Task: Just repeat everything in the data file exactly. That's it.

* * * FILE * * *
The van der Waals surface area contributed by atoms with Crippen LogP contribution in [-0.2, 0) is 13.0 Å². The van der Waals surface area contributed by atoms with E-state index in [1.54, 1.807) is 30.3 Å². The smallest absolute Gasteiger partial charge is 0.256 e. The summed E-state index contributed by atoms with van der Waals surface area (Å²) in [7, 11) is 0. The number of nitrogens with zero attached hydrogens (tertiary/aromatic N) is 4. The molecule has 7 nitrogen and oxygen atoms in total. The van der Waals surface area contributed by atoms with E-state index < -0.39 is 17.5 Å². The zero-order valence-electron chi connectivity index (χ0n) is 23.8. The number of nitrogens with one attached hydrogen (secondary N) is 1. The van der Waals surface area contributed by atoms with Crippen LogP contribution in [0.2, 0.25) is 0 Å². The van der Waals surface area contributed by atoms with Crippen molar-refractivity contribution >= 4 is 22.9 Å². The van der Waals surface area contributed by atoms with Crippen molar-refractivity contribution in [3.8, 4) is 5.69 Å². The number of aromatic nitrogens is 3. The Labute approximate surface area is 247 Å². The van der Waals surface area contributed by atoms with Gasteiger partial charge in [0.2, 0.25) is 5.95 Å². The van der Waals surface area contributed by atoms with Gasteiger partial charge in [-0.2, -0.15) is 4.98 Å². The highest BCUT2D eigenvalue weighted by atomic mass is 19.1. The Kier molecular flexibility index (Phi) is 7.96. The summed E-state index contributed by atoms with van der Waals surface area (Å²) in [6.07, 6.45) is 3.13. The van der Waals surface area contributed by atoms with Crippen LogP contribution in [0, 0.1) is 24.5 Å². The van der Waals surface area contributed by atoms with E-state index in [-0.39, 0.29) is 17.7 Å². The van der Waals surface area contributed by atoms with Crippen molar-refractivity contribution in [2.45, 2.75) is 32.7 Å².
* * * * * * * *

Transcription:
The van der Waals surface area contributed by atoms with Crippen LogP contribution in [-0.2, 0) is 13.0 Å². The van der Waals surface area contributed by atoms with E-state index in [1.54, 1.807) is 30.3 Å². The smallest absolute Gasteiger partial charge is 0.256 e. The summed E-state index contributed by atoms with van der Waals surface area (Å²) in [7, 11) is 0. The number of nitrogens with zero attached hydrogens (tertiary/aromatic N) is 4. The molecule has 7 nitrogen and oxygen atoms in total. The van der Waals surface area contributed by atoms with E-state index < -0.39 is 17.5 Å². The zero-order valence-electron chi connectivity index (χ0n) is 23.8. The number of nitrogens with one attached hydrogen (secondary N) is 1. The van der Waals surface area contributed by atoms with Crippen LogP contribution in [0.2, 0.25) is 0 Å². The van der Waals surface area contributed by atoms with Crippen molar-refractivity contribution >= 4 is 22.9 Å². The van der Waals surface area contributed by atoms with Crippen molar-refractivity contribution in [3.8, 4) is 5.69 Å². The number of aromatic nitrogens is 3. The Labute approximate surface area is 247 Å². The van der Waals surface area contributed by atoms with Gasteiger partial charge in [0.2, 0.25) is 5.95 Å². The van der Waals surface area contributed by atoms with Gasteiger partial charge in [-0.2, -0.15) is 4.98 Å². The highest BCUT2D eigenvalue weighted by atomic mass is 19.1. The Kier molecular flexibility index (Phi) is 7.96. The summed E-state index contributed by atoms with van der Waals surface area (Å²) in [6.07, 6.45) is 3.13. The van der Waals surface area contributed by atoms with Crippen LogP contribution in [0, 0.1) is 24.5 Å². The van der Waals surface area contributed by atoms with E-state index in [-0.39, 0.29) is 17.7 Å². The van der Waals surface area contributed by atoms with Crippen molar-refractivity contribution in [2.45, 2.75) is 32.7 Å².